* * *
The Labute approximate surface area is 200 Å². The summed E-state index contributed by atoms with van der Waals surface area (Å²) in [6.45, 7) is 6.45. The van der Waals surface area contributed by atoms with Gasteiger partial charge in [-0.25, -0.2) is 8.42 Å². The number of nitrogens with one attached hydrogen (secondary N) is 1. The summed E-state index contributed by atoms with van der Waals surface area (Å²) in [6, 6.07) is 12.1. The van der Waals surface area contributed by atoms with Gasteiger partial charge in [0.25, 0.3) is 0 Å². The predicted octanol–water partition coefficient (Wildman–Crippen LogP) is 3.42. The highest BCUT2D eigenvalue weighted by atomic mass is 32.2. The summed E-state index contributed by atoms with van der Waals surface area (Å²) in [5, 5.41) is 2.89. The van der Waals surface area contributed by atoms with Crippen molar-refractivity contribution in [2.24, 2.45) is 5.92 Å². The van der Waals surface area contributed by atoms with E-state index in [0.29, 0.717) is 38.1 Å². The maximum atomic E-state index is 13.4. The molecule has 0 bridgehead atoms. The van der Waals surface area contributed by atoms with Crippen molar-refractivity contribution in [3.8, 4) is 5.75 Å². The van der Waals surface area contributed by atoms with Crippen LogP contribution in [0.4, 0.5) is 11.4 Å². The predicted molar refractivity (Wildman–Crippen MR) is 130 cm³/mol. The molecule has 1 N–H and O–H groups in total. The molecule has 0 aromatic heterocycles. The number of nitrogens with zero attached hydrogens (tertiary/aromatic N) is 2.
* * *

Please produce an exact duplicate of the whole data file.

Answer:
The Labute approximate surface area is 200 Å². The summed E-state index contributed by atoms with van der Waals surface area (Å²) in [6.45, 7) is 6.45. The van der Waals surface area contributed by atoms with Gasteiger partial charge in [-0.25, -0.2) is 8.42 Å². The number of nitrogens with one attached hydrogen (secondary N) is 1. The summed E-state index contributed by atoms with van der Waals surface area (Å²) in [6, 6.07) is 12.1. The van der Waals surface area contributed by atoms with Gasteiger partial charge in [0.25, 0.3) is 0 Å². The predicted octanol–water partition coefficient (Wildman–Crippen LogP) is 3.42. The highest BCUT2D eigenvalue weighted by atomic mass is 32.2. The summed E-state index contributed by atoms with van der Waals surface area (Å²) in [5, 5.41) is 2.89. The van der Waals surface area contributed by atoms with Crippen molar-refractivity contribution in [2.24, 2.45) is 5.92 Å². The van der Waals surface area contributed by atoms with E-state index in [0.29, 0.717) is 38.1 Å². The maximum atomic E-state index is 13.4. The molecule has 0 bridgehead atoms. The van der Waals surface area contributed by atoms with Crippen molar-refractivity contribution in [3.8, 4) is 5.75 Å². The van der Waals surface area contributed by atoms with Crippen LogP contribution in [0.4, 0.5) is 11.4 Å². The predicted molar refractivity (Wildman–Crippen MR) is 130 cm³/mol. The molecule has 1 N–H and O–H groups in total. The molecule has 0 aromatic heterocycles. The number of nitrogens with zero attached hydrogens (tertiary/aromatic N) is 2.